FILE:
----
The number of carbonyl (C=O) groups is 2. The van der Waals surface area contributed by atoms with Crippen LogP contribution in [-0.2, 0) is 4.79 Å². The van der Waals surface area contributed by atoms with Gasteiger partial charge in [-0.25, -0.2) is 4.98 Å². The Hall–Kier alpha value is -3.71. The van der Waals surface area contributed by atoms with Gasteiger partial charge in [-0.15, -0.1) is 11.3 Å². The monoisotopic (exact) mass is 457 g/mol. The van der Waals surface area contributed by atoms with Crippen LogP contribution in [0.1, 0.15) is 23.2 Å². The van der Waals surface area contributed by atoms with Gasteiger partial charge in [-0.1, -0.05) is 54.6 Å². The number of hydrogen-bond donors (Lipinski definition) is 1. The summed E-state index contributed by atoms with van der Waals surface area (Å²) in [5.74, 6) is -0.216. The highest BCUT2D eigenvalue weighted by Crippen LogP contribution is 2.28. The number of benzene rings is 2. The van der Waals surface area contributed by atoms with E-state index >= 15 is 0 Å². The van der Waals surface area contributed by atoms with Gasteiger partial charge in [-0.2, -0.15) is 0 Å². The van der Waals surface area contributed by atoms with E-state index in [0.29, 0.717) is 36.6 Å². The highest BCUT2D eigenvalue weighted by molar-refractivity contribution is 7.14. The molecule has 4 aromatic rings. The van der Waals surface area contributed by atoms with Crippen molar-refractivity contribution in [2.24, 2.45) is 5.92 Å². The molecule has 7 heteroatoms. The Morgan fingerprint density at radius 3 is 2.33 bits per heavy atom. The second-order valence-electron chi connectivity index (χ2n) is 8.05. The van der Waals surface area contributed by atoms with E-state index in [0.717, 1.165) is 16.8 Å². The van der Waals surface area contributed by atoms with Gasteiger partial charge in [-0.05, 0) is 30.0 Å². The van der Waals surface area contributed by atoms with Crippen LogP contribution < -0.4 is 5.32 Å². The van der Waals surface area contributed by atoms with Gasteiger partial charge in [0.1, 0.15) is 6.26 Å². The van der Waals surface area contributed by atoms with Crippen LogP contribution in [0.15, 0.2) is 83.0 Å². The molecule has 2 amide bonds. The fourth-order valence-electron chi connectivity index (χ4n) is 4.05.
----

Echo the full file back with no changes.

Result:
The number of carbonyl (C=O) groups is 2. The van der Waals surface area contributed by atoms with Crippen LogP contribution in [-0.2, 0) is 4.79 Å². The van der Waals surface area contributed by atoms with Gasteiger partial charge in [-0.25, -0.2) is 4.98 Å². The Hall–Kier alpha value is -3.71. The van der Waals surface area contributed by atoms with Gasteiger partial charge in [-0.15, -0.1) is 11.3 Å². The monoisotopic (exact) mass is 457 g/mol. The van der Waals surface area contributed by atoms with Crippen LogP contribution in [0.1, 0.15) is 23.2 Å². The van der Waals surface area contributed by atoms with Gasteiger partial charge in [-0.1, -0.05) is 54.6 Å². The number of hydrogen-bond donors (Lipinski definition) is 1. The summed E-state index contributed by atoms with van der Waals surface area (Å²) in [5.74, 6) is -0.216. The highest BCUT2D eigenvalue weighted by Crippen LogP contribution is 2.28. The number of benzene rings is 2. The van der Waals surface area contributed by atoms with E-state index >= 15 is 0 Å². The van der Waals surface area contributed by atoms with Gasteiger partial charge in [-0.2, -0.15) is 0 Å². The van der Waals surface area contributed by atoms with E-state index in [0.29, 0.717) is 36.6 Å². The highest BCUT2D eigenvalue weighted by molar-refractivity contribution is 7.14. The molecule has 4 aromatic rings. The van der Waals surface area contributed by atoms with Crippen molar-refractivity contribution in [2.24, 2.45) is 5.92 Å². The molecule has 7 heteroatoms. The Morgan fingerprint density at radius 3 is 2.33 bits per heavy atom. The second-order valence-electron chi connectivity index (χ2n) is 8.05. The van der Waals surface area contributed by atoms with E-state index in [0.717, 1.165) is 16.8 Å². The van der Waals surface area contributed by atoms with Gasteiger partial charge in [-0.05, 0) is 30.0 Å². The van der Waals surface area contributed by atoms with Crippen LogP contribution < -0.4 is 5.32 Å². The van der Waals surface area contributed by atoms with Gasteiger partial charge in [0.1, 0.15) is 6.26 Å². The van der Waals surface area contributed by atoms with Crippen LogP contribution in [0.15, 0.2) is 83.0 Å². The molecule has 2 amide bonds. The fourth-order valence-electron chi connectivity index (χ4n) is 4.05.